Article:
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Tuesday, August 25, 2020
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While looking through my stamp collection recently, I thought to myself “this arrangement looks pretty nice”. So I got out my camera and snapped a few shots, and have attached more of them below. I started collecting stamps when I was in grammar school, maybe around 1963. My mother had occasionally saved “plate blocks” of commemorative stamps since the late 50s; being a young space geek, I got interested myself when the 4 cent commemorative for Project Mercury came out. My mother thus let me walk down the street to the local post office with a quarter or two in my pocket.

Once I got thru the door and up to the counter (ah, I still remember the cool and slightly musty air and the grim seriousness of the décor), I would ask Mr. Stanton, the regularly assigned postal clerk, if he had any new commemoratives. Sometimes he did, and I would then go home with one or two squares of 4 stamps, each having attached a part of the printing slevege showing the “plate number” identifying the printing press used to make the stamp. Then I would put these “blocks” in the special notebook page for displaying stamps that my mother bought for me. After that, I’d get on with doing the 1001 other kid-in-grammar-school things that I did back then. In another month or so, it was time for another trip to the corner post office.

I stayed interested in postage stamps and I continued to supplement my collection into my early high school years. However, I developed other interests and stopped collecting during my college years. But my first big job after college was with the U.S. Bureau of Engraving and Printing in Washington DC (on 14th Street SW near the Potomac). And back in those days (late 70s), the “BEP” still printed all US postage stamps (the Postal Service later shifted stamp production to private printers, BEP printed its last stamps around 2005). From then on, I’ve been collecting stamps fairly regularly. I don’t buy every new stamp, I’m not that avid a collector. But I get the USPS Philatelic catalog in the mail and so I spend a few hundred per year helping the Post Office survive by buying stamps that I will never use.

The theme and purpose of commemorative stamps is that they celebrate the heritage, history and daily life of the US of A. They feature historical events, political leaders, music, art, artists, inventions, insects, plants, animals, and a whole lot of other American stuff. They create the impression that our nation is alive and well and that its people share a strong and vibrant sense of national identity despite our celebrated diversity.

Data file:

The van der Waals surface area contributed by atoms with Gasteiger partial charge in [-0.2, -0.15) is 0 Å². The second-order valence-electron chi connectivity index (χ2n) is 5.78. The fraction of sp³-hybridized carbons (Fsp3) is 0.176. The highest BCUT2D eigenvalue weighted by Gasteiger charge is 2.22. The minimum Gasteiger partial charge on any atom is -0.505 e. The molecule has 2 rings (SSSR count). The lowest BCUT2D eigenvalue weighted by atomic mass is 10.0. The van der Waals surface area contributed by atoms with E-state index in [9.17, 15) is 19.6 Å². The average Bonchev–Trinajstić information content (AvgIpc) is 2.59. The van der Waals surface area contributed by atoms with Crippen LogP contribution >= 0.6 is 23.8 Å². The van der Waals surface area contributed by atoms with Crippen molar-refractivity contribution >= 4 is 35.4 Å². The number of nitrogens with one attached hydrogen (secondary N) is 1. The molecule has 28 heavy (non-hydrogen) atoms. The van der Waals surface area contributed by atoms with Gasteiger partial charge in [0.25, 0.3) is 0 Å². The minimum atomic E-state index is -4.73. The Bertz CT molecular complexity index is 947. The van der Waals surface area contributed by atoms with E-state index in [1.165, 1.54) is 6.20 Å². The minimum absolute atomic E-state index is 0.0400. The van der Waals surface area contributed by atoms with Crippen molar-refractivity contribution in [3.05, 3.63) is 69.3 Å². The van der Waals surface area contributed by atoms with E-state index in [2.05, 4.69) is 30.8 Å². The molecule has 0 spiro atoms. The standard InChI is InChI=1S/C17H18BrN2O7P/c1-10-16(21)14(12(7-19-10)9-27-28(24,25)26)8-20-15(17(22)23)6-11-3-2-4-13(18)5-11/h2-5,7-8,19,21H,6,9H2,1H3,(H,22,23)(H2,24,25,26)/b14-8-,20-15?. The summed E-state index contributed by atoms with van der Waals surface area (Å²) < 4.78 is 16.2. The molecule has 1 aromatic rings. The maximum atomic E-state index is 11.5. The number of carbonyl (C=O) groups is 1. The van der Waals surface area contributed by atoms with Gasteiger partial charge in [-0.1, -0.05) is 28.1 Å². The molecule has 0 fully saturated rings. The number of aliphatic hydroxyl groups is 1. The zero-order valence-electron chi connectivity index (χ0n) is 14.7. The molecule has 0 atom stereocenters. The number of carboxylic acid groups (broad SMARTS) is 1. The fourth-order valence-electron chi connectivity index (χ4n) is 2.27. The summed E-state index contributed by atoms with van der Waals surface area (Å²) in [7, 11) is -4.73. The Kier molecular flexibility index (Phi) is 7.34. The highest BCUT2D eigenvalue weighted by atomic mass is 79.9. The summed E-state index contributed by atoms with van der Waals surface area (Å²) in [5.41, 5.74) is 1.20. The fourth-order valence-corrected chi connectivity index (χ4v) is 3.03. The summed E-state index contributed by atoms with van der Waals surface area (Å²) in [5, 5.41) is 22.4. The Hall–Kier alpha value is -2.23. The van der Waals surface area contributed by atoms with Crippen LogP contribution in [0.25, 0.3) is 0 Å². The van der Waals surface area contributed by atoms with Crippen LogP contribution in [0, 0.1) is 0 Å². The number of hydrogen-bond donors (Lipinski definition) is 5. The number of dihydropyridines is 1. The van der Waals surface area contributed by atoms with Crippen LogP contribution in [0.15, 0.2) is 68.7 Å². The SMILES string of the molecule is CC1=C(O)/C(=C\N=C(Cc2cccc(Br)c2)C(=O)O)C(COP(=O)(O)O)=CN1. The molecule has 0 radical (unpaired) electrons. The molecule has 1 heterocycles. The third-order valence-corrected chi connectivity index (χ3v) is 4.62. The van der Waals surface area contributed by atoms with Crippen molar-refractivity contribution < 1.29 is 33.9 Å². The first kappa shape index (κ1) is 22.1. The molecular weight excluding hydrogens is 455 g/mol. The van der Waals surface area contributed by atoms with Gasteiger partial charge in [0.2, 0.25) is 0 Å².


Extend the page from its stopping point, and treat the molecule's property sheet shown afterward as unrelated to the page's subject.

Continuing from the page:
Unfortunately, today that impression is mostly an illusion. Our nation seems more divided than ever and fewer and fewer people seem proud to call themselves “Americans”. And those who claim to be proud of their Americanism often have a very limited conception of just what America is. They sometimes possess a vision of America that clearly contradicts the written laws and history of this nation, along with its unwritten “meta-themes” such as equality, democracy, freedom and opportunity.

I just read this article in The Week where Damon Linker, a thoughtful commentator, asks “Could America Split Up?” Mr. Linker does not offer reassurance that America is going to get thru our current political storms just fine. He uses the word “hate”, as it appears to be more and more appropriate and more and more frequent between people of opposing political views.

The USA has always been a country having plenty of political disagreement, but our system was always able to find a compromise of some sort to keep it rolling. OK, the Civil War back in the 1860s was a big bump in the road, but even the matter of slavery was finally resolved. Unfortunately, the question of racial inequality still hasn’t, and in recent times seems to have been getting worse. And racial issues are only one ingredient in the volatile mix of contentious public issues today. Even the Post Office itself, dull and quotidian as it is, has recently become a matter of political battle! (I.e. the matter of mail-in ballots for the 2020 Presidential election, and whether the Postal Service is being intentionally crippled by the Trump Administration as to allow Mr. Trump to challenge the election results should he lose).

Unfortunately, hate and disrespect between those of opposing views seems more and more common, and our political system working in conjunction with our modern communications networks (internet, social media, smart phones, etc) seems ready and willing to exploit the growing hate and encourage its further growth. And ironically, these same communications tools and networks have brought obsolesce to the postage stamps that I admire and collect.

So for now I keep on ordering commemorative stamps and wrapping them and posting them in a display notebook for — well, for me to look at now and then, like an historical exhibit. But I wonder if these stamps have become obsolete in more ways than one. Aside from no longer being a relevant communications tool, have they also become irrelevant in terms of the ways and wonders of America, the beauty and power of a diverse land unified with a powerful common heritage? Have they become simply a museum exhibit displaying a dying aspect of a disappearing nation?

PS, here’s an interesting article: How America came apart – A people with no shared narrative or history will find it very hard to keep a lid on disorder and violence. Stamps once tried to tell an American narrative. But now both are obsolete.

◊   posted by Jim G @ 10:09 am      

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